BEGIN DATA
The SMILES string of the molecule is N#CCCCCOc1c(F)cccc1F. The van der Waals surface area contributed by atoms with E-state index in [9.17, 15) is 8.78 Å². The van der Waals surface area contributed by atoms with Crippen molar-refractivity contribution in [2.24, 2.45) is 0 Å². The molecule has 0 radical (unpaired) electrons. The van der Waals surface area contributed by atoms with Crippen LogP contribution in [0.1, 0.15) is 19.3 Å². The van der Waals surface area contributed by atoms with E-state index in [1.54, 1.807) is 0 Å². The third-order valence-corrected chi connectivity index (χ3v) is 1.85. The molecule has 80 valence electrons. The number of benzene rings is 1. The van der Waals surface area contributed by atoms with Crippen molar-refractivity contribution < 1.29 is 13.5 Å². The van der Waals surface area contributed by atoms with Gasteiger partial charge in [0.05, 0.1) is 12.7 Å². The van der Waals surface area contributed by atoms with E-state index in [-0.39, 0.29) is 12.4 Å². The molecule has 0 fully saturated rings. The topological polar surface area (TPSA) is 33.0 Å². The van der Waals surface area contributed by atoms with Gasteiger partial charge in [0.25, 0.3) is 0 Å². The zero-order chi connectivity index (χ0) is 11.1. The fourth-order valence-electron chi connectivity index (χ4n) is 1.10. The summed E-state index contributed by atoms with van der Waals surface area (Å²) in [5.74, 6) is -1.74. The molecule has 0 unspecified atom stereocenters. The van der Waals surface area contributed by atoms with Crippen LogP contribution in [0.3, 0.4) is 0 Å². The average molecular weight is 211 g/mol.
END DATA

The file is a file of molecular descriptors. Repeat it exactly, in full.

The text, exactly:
The SMILES string of the molecule is N#CCCCCOc1c(F)cccc1F. The van der Waals surface area contributed by atoms with E-state index in [9.17, 15) is 8.78 Å². The van der Waals surface area contributed by atoms with Crippen molar-refractivity contribution in [2.24, 2.45) is 0 Å². The molecule has 0 radical (unpaired) electrons. The van der Waals surface area contributed by atoms with Crippen LogP contribution in [0.1, 0.15) is 19.3 Å². The van der Waals surface area contributed by atoms with E-state index in [1.54, 1.807) is 0 Å². The third-order valence-corrected chi connectivity index (χ3v) is 1.85. The molecule has 80 valence electrons. The number of benzene rings is 1. The van der Waals surface area contributed by atoms with Crippen molar-refractivity contribution < 1.29 is 13.5 Å². The van der Waals surface area contributed by atoms with Gasteiger partial charge in [0.05, 0.1) is 12.7 Å². The van der Waals surface area contributed by atoms with E-state index in [-0.39, 0.29) is 12.4 Å². The molecule has 0 fully saturated rings. The topological polar surface area (TPSA) is 33.0 Å². The van der Waals surface area contributed by atoms with Gasteiger partial charge in [0.25, 0.3) is 0 Å². The zero-order chi connectivity index (χ0) is 11.1. The fourth-order valence-electron chi connectivity index (χ4n) is 1.10. The summed E-state index contributed by atoms with van der Waals surface area (Å²) in [5.74, 6) is -1.74. The molecule has 0 unspecified atom stereocenters. The van der Waals surface area contributed by atoms with Crippen LogP contribution in [0.3, 0.4) is 0 Å². The average molecular weight is 211 g/mol.